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When I first received the pipe the silver band was tarnished, this was my wife’s department. She used her silver jewelry cleaning trick, cigarette ash, a little saliva and rubbed in with a fingertip, then wiping with a damp rag.

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For a newer and lightly smoked pipe I was surprised to see the bowls finnish was very worn in certain areas. With some pipes in the past the worn finnish was a result of a hot bowl from rapid puffing, it would have to be re-stained. I started with Murphy’s oil soap and moved on to acetone to remove the rest of the finnish. I was happy to see I had not uncovered any filler.

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 The burn on the rim seemed it was just surface deep and could be easily removed with little work but it had gone deeper then I originally thought. I taped 1000 grit sandpaper paper to my desktop and began slowly taking layers off until the burn was almost gone, I didn’t want to remove too much and change the shape of the pipe. What remained of the burn hopefully would blend with the new stain.

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 The scratch at the top of the bowl luckily did not affect the bulldog ring around the bowl. I started with a heated butter knife and a damp rag to steam some of the indentation that came along with the scratch. After the steam had raised some of the indentation I used worn micro mesh pads to remove the rest of the scratch.

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Using un-rolled cotton balls I formed one long twisted cotton swab. I use this swab to clean the mortise by turning it tightly into it. Once tightly inserted into the mortise I fill the chamber with a little EverClear and allow the swab to absorb the alcohol. Once absorb I filled the chamber with two cotton balls, soaked them with EverClear and set it aside to soak. As it soaked it began to pull out the tars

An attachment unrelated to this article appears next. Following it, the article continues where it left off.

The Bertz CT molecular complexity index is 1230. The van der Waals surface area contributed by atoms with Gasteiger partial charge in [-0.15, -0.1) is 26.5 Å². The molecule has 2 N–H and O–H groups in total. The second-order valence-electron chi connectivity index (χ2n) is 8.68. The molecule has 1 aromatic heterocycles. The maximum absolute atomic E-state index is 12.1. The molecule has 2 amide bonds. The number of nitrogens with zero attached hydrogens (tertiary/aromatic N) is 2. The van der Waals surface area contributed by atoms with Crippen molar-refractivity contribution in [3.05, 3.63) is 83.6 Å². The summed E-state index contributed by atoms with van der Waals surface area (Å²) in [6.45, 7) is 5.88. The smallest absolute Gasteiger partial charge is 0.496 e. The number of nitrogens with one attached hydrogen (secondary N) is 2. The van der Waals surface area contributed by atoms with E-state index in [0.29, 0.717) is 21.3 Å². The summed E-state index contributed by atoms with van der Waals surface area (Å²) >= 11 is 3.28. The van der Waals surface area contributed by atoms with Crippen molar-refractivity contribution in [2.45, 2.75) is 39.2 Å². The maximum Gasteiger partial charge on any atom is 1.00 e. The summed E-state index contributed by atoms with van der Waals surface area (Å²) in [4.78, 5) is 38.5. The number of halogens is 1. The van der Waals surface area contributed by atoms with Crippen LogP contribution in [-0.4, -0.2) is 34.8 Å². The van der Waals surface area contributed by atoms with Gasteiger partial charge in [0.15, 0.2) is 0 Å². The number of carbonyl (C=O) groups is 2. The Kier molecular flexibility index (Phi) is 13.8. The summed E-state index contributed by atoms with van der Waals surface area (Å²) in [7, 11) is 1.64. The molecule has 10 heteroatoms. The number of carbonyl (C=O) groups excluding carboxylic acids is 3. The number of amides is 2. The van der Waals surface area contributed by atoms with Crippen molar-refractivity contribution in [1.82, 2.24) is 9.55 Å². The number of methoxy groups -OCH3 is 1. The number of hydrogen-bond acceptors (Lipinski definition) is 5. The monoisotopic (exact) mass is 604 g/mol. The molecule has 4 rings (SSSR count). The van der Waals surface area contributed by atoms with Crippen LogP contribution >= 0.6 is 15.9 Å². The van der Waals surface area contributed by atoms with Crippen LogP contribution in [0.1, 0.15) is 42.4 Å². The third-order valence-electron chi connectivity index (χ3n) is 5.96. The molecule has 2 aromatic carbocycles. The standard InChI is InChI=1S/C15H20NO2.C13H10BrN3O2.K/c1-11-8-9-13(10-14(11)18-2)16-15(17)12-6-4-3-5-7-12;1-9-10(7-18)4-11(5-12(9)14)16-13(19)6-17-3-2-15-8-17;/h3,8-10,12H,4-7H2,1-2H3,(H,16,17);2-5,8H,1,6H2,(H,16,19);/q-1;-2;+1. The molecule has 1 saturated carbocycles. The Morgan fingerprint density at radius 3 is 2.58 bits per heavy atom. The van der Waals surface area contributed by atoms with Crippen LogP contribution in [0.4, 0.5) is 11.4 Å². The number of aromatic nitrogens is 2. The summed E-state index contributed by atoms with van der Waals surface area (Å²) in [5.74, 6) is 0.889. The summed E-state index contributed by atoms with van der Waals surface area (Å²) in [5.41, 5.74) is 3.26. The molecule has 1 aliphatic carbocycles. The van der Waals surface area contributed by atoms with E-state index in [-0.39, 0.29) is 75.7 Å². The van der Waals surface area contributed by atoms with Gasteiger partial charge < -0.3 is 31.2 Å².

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With the bowl set aside I began work on the stem first by cleaning the internals with EverClear, shank brush and pipe cleaners and worked until the pipe cleaners came as they went in. Then the externals I worked carefully around the P on the stem so it would not accidentally be removed by the alcohol.

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I started with the button, sanding the area with a 1500 micro mesh pad and then wiping down with EverClear. I mixed a paste of CA glue and activated charcoal powder to apply to the worn button. I used less activated charcoal powder then normally because of the cumberland stem, I didn’t want one big dark spot. I applied little dots of the paste with a toothpick and then sprayed it with accelerator and left it to dry.

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I tapped off the stem with painters tape so my work on the bit/lip area would remain in one spot, the rest of the stem was in good condition there was no need to make more work for myself. I wrapped 400 grit paper around a flat needle file and wet sanded the area of the impressions.